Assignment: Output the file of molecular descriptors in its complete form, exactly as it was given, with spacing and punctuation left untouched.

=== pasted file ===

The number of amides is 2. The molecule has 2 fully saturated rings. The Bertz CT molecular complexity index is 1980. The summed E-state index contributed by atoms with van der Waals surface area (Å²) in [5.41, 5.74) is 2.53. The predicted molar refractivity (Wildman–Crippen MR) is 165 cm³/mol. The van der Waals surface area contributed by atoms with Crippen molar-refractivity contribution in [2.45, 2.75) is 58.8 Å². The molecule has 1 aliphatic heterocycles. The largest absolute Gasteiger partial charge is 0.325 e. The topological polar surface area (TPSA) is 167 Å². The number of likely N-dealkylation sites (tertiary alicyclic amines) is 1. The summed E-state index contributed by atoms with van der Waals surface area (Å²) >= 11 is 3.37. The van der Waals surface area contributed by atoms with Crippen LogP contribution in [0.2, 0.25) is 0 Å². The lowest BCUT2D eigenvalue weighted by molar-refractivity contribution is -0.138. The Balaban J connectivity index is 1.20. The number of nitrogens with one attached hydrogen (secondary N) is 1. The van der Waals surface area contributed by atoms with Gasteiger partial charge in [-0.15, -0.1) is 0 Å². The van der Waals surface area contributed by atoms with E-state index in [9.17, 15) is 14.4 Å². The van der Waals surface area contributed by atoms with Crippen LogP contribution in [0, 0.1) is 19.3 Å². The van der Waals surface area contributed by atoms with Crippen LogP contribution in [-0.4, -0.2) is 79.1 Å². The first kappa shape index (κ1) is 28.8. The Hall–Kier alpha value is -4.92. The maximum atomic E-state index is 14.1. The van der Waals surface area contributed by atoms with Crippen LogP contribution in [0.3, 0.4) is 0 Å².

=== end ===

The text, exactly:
The number of amides is 2. The molecule has 2 fully saturated rings. The Bertz CT molecular complexity index is 1980. The summed E-state index contributed by atoms with van der Waals surface area (Å²) in [5.41, 5.74) is 2.53. The predicted molar refractivity (Wildman–Crippen MR) is 165 cm³/mol. The van der Waals surface area contributed by atoms with Crippen molar-refractivity contribution in [2.45, 2.75) is 58.8 Å². The molecule has 1 aliphatic heterocycles. The largest absolute Gasteiger partial charge is 0.325 e. The topological polar surface area (TPSA) is 167 Å². The number of likely N-dealkylation sites (tertiary alicyclic amines) is 1. The summed E-state index contributed by atoms with van der Waals surface area (Å²) >= 11 is 3.37. The van der Waals surface area contributed by atoms with Crippen LogP contribution in [0.2, 0.25) is 0 Å². The lowest BCUT2D eigenvalue weighted by molar-refractivity contribution is -0.138. The Balaban J connectivity index is 1.20. The number of nitrogens with one attached hydrogen (secondary N) is 1. The van der Waals surface area contributed by atoms with Gasteiger partial charge in [-0.15, -0.1) is 0 Å². The van der Waals surface area contributed by atoms with E-state index in [9.17, 15) is 14.4 Å². The van der Waals surface area contributed by atoms with Crippen LogP contribution in [0, 0.1) is 19.3 Å². The van der Waals surface area contributed by atoms with Crippen LogP contribution in [-0.4, -0.2) is 79.1 Å². The first kappa shape index (κ1) is 28.8. The Hall–Kier alpha value is -4.92. The maximum atomic E-state index is 14.1. The van der Waals surface area contributed by atoms with Crippen LogP contribution in [0.3, 0.4) is 0 Å².